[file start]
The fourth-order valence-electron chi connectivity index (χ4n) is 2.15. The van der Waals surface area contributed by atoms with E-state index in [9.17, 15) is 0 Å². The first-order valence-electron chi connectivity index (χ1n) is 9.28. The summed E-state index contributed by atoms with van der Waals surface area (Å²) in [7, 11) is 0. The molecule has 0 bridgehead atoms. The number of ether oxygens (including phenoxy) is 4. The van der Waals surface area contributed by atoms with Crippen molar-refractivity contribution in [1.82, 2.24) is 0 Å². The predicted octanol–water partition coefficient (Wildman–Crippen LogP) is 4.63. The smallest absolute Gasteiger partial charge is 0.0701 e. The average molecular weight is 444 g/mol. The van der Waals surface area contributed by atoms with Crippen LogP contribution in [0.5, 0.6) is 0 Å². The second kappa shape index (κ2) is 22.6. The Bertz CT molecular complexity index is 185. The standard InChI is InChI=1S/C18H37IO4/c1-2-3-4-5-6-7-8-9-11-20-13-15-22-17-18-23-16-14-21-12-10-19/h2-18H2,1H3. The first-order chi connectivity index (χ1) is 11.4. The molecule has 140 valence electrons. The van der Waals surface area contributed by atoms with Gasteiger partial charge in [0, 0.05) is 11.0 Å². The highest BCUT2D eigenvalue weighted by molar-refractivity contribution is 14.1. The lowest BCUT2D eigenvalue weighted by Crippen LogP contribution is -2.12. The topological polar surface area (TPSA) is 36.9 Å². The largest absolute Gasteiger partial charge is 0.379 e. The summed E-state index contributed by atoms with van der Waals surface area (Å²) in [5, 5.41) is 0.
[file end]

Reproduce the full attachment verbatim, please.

The fourth-order valence-electron chi connectivity index (χ4n) is 2.15. The van der Waals surface area contributed by atoms with E-state index in [9.17, 15) is 0 Å². The first-order valence-electron chi connectivity index (χ1n) is 9.28. The summed E-state index contributed by atoms with van der Waals surface area (Å²) in [7, 11) is 0. The molecule has 0 bridgehead atoms. The number of ether oxygens (including phenoxy) is 4. The van der Waals surface area contributed by atoms with Crippen molar-refractivity contribution in [1.82, 2.24) is 0 Å². The predicted octanol–water partition coefficient (Wildman–Crippen LogP) is 4.63. The smallest absolute Gasteiger partial charge is 0.0701 e. The average molecular weight is 444 g/mol. The van der Waals surface area contributed by atoms with Crippen LogP contribution in [0.5, 0.6) is 0 Å². The second kappa shape index (κ2) is 22.6. The Bertz CT molecular complexity index is 185. The standard InChI is InChI=1S/C18H37IO4/c1-2-3-4-5-6-7-8-9-11-20-13-15-22-17-18-23-16-14-21-12-10-19/h2-18H2,1H3. The first-order chi connectivity index (χ1) is 11.4. The molecule has 140 valence electrons. The van der Waals surface area contributed by atoms with Gasteiger partial charge in [0, 0.05) is 11.0 Å². The highest BCUT2D eigenvalue weighted by molar-refractivity contribution is 14.1. The lowest BCUT2D eigenvalue weighted by Crippen LogP contribution is -2.12. The topological polar surface area (TPSA) is 36.9 Å². The largest absolute Gasteiger partial charge is 0.379 e. The summed E-state index contributed by atoms with van der Waals surface area (Å²) in [5, 5.41) is 0.